- If the finest genius studies at one of our colleges, and is not installed in an office within one year afterwards in the cities or suburbs of Boston or New York, it seems to his friends and to himself that he is right in being disheartened, and in complaining the rest of his life. A sturdy lad from New Hampshire or Vermont, who in turn tries all the professions…. in successive years, and always, like a cat, falls on his feet… He walks abreast with his days, and feels no shame in not “studying a profession,” for he does not postpone his life, but lives already: To me, this means to be flexible. If something is not working try something else and do not worry about what others may think about you. Never put your life on hold, waiting for the perfect opportunity.
- Another sort of false prayers are our regrets. Discontent is the want of self-reliance: People often regret the things they didn’t do. Take risks and live your life to the fullest.
- Insist on yourself; never imitate. Your own gift you can present every moment with the cumulative force of a whole life’s cultivation… Where is the master who could have taught Shakespeare? Where is the master who could have instructed Franklin, or Washington, or Bacon? Every great man is a unique…. Shakespeare will never be made by the study of Shakespeare. Do that which is assigned you, and you cannot hope too much or dare too much: Each of us has a purpose in this life, that one thing we were born to do, so live your purpose with enthusiasm. Do not try to live another’s life.
These are some of the great ideas in Self-Reliance by Ralph Walso Emerson. I highly recommend this essay, and set aside an hour and a half so that you can think about what you’re reading. Gene Waddell in “Using Rare Books to Inspire Learning Part 2: Drama – Travel” recommends that we also read History, (First Series – 1841) and Nature (Second Series – 1844) by Ralph Waldo Emerson.
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Filed Under: Book Summary and Review, Professional Development, Self-improvement, SummareviewTagged With: Ralph Waldo Emerson, Self Reliance By Ralph Waldo Emerson, Self-Reliance, Thomas Edison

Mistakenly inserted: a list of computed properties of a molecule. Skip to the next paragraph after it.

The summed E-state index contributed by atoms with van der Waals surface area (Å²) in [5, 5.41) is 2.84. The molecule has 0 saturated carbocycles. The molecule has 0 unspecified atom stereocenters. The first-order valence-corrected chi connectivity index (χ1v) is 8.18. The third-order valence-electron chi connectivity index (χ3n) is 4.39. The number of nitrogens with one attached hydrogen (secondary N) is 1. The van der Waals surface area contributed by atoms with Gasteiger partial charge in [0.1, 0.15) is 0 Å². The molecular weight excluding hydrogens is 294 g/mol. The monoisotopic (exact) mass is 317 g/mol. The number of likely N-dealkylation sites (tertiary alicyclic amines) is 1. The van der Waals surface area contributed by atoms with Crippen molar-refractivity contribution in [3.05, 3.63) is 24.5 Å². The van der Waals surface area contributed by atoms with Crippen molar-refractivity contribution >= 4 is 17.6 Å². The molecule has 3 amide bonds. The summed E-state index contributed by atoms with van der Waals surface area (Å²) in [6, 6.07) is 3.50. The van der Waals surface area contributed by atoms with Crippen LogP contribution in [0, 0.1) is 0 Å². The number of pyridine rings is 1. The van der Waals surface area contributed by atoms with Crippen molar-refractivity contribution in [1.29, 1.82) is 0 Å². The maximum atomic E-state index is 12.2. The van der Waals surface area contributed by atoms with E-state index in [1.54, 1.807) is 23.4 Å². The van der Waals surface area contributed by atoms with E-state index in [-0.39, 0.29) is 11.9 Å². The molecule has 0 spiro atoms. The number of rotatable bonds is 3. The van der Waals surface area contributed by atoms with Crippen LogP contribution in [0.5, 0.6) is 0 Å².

Essayist, poet, and philosopher, Ralph Waldo Emerson (1803–1882) propounded a transcendental idealism emphasizing self-reliance, self-culture, and individual expression. The six essays and one address included in this volume, selected from Essays, First Series (1841) and Essays, Second Series (1844), offer a representative sampling of his views outlining that moral idealisEssayist, poet, and philosopher, Ralph Waldo Emerson (1803–1882) propounded a transcendental idealism emphasizing self-reliance, self-culture, and individual expression. The six essays and one address included in this volume, selected from Essays, First Series (1841) and Essays, Second Series (1844), offer a representative sampling of his views outlining that moral idealism as well as a hint of the later skepticism that colored his thought. In addition to the celebrated title essay, the others included here are "History," "Friendship," "The Over-Soul," "The Poet," and "Experience," plus the well-known and frequently read Harvard Divinity School Address....more
Paperback, 117 pages
Published October 13th 1993 by Dover Publications (first published 1844)